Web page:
In the modern era, the first person to suggest Hisarlik as the site of Troy was the Scottish polymath Charles Maclaren, a one-time editor of the Encyclopaedia Britannica. But it would be nearly half a century before an amateur archaeologist named Frank Calvert began to explore the mound overlooking the Dardanelles that the Turks called the “Place of Fortresses.” A wealth of detail in the Iliad suggested to him that Hisarlik and Troy were one and the same. Homer had placed the city on a hill situated between two rivers, the Scamander and the Simoeis, which some modern scholars suggest correspond to the rivers now known as the Karamenderes and the Dumrek Su. The Iliad also contains dozens of references to mile-high Mount Ida, 20 miles south of Hisarlik, from which Zeus “the cloud-gatherer” and his “ox-eyed queen” Hera observed the fighting and intervened on behalf of favored warriors. And there is a tantalizing description of “two well-heads of lovely water,” one hot and one cold, around which Achilles pursued Hector toward the end of the Iliad. (In the late 1990s, archaeologists discovered an underground reservoir that some believe fed the wells described by Homer.) Calvert uncovered temples and other ruins from Hellenistic and Roman towns, but he ran out of money to dig further. When he met a self-taught German archaeologist named Heinrich Schliemann, who was in Turkey conducting his own search for Troy, he encouraged Schliemann to pick up where he left off…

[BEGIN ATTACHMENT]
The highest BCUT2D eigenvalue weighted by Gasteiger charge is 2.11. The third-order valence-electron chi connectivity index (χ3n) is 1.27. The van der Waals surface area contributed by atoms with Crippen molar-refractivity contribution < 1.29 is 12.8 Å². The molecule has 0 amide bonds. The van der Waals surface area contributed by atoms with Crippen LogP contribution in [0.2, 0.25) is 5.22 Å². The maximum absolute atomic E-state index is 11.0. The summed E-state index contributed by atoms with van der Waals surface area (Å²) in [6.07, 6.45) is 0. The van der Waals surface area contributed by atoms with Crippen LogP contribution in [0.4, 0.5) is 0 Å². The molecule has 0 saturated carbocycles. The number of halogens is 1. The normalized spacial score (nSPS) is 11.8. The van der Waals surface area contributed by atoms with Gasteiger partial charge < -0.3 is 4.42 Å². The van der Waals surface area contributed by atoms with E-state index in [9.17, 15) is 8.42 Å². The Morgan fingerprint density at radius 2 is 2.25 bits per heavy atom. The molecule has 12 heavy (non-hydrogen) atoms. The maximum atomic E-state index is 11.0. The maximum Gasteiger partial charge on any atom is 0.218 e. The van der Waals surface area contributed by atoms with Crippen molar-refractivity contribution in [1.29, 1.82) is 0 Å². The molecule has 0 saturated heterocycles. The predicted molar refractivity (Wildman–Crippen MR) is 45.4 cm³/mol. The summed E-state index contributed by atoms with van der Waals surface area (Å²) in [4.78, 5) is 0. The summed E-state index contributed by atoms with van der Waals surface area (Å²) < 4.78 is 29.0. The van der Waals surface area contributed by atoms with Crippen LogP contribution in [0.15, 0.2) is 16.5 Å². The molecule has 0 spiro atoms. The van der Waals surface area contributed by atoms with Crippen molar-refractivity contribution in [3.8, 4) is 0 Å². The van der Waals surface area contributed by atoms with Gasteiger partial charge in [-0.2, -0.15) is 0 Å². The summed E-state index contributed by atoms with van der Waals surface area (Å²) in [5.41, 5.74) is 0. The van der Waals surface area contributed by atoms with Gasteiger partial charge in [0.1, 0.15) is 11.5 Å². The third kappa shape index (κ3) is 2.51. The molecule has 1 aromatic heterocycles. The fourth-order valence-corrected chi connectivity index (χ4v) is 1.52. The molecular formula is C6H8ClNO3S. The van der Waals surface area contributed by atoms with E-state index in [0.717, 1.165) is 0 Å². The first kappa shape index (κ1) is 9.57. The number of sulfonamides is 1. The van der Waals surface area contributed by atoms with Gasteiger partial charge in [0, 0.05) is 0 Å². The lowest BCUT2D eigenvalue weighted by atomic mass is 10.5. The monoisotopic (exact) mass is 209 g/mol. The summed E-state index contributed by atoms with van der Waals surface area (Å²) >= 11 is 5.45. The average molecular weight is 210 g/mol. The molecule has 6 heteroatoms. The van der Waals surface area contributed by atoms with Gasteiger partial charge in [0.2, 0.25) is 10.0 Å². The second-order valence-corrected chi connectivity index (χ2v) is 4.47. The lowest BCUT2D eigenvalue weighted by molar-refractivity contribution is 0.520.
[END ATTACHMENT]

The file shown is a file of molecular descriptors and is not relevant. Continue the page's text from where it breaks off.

Follow the story of discovery at Hisarlik from there all the way to today: “In Search of Troy,” from @Joshuaiveshamme @SmithsonianMag.

* Homer, The Illiad

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As we ponder the past, we might recall that it was on this date in 861 that the Viking burned Paris to the ground (for the third time since the Siege of Paris, on this same date in 845).   The invaders also torched the Abbey of Saint-Germain-des-Prés, which they pillaged again in 869.  In 870, King Charles the Bald ordered the construction of two bridges, the Grand Pont and the Petit Pont, to block the passage of the Vikings up the Seine.  In 885, Gozlin, the Bishop of Paris, repaired the city wall and reinforced the bridges, enabling the city to resist an attack by the Vikings, who tried again twice (in 887 and 888), but were repelled each time.

Paris then enjoyed 90 years of (relative) peace, until 978, when the city was laid siege by The Holy Roman Emperor Otto II.